Long battle for justice which saw poorly armoured Snatch Land Rover vehicles removed from battle and led to human rights protections for armed service personnel, concludes
The Ministry of Defence (MoD) has finally apologised to the families of servicemen killed in poorly armoured Snatch Land Rover vehicles during the Iraq War after ten years, says the families’ lawyer.
In letters to the Snatch Land Rover families, the Secretary of State for Defence, Sir Michael Fallon, has apologised for the MoD’s delay in introducing alternative protected vehicles which could have saved lives.
An extract from Michael Fallon’s letter says:
I am fully aware of the struggle you have had to bring this matter to Court over the last decade and I recognise this has had a significant impact on you and your family.
The Government entirely accepts the findings of Sir John Chilcot in the Iraq Inquiry in relation to Snatch Land Rover. I would like to express directly to you my deepest sympathies and apologise for the delay, resulting from the decisions taken at the time in bringing into service alternative protected vehicles which could have saved lives. I confirm that we have learnt lessons from this. The Government must and will ensure that our Armed Forces are always properly equipped and resourced.
The families’ lawyer, Jocelyn Cockburn of London law firm, Hodge Jones & Allen, also received a letter from the Ministry of Defence confirming that it had learnt lessons from the Iraq Inquiry (Chilcot) Report. It said it had introduced ‘a stronger culture of challenge designed to minimize group think’ and ‘…developed a programme of work to minimise the likelihood of similar shortcomings’. It also said that ‘the Army is procuring the next generation of vehicles with the ability to upgrade their protection over time as threats change.’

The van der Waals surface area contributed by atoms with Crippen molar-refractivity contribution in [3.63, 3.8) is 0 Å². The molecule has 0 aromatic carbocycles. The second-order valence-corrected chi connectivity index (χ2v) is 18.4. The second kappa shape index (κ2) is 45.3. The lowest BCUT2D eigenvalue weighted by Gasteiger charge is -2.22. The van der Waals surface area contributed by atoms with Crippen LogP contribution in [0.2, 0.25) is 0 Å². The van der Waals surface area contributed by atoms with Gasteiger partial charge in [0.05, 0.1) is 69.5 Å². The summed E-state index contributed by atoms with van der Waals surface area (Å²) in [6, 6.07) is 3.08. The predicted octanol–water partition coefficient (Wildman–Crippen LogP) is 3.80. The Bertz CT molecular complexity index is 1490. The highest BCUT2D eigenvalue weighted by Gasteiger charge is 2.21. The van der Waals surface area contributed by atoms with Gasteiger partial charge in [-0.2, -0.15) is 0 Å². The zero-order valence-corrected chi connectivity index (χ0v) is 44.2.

For ten years’ leading civil liberties lawyer, Jocelyn Cockburn has represented the families. During this time the MoD sought to strike out the case and in 2013 the Supreme Court ruled in favour of the families, in its landmark decision extending the duties owed by the MoD to soldiers ‘on the battlefield’ under the Human Rights Act 1998. In defending this case, the MoD made a number of arguments about providing protection to soldiers on the battlefield, including that it was too difficult and dangerous to impose a duty on the MoD to provide any protection. Despite this ruling, the MoD continued to fight the case and refused to accept any criticisms in relation to their use of the vehicles, until now.
“Many families of those killed and injured in Snatch Land Rovers have been devastated by, not only the tragedy itself, but also the failure of the MoD to acknowledge any failings over the last decade. During the years of MoD delay and procrastination over replacement of Snatch, many service personnel have tragically lost their lives in these inadequate vehicles which could not withstand the roadside bombs used by insurgents in Iraq and Afghanistan. I can fully understand why they should now feel that they are due an apology in similar terms to those received by my clients as well as recognition of their loss.”
Jocelyn Cockburn and her clients were instrumental in ensuring that the Chilcot Inquiry investigated the issue of Snatch Land Rovers in Iraq. It was immediately after giving evidence at Sir John Chilcot’s Iraq Inquiry in 2010 that former Prime Minister, Gordon Brown, announced during a visit to troops in Afghanistan, that the Snatch Land Rover would be removed from theatre. Providing a significant victory to the families, albeit too late for their loved ones.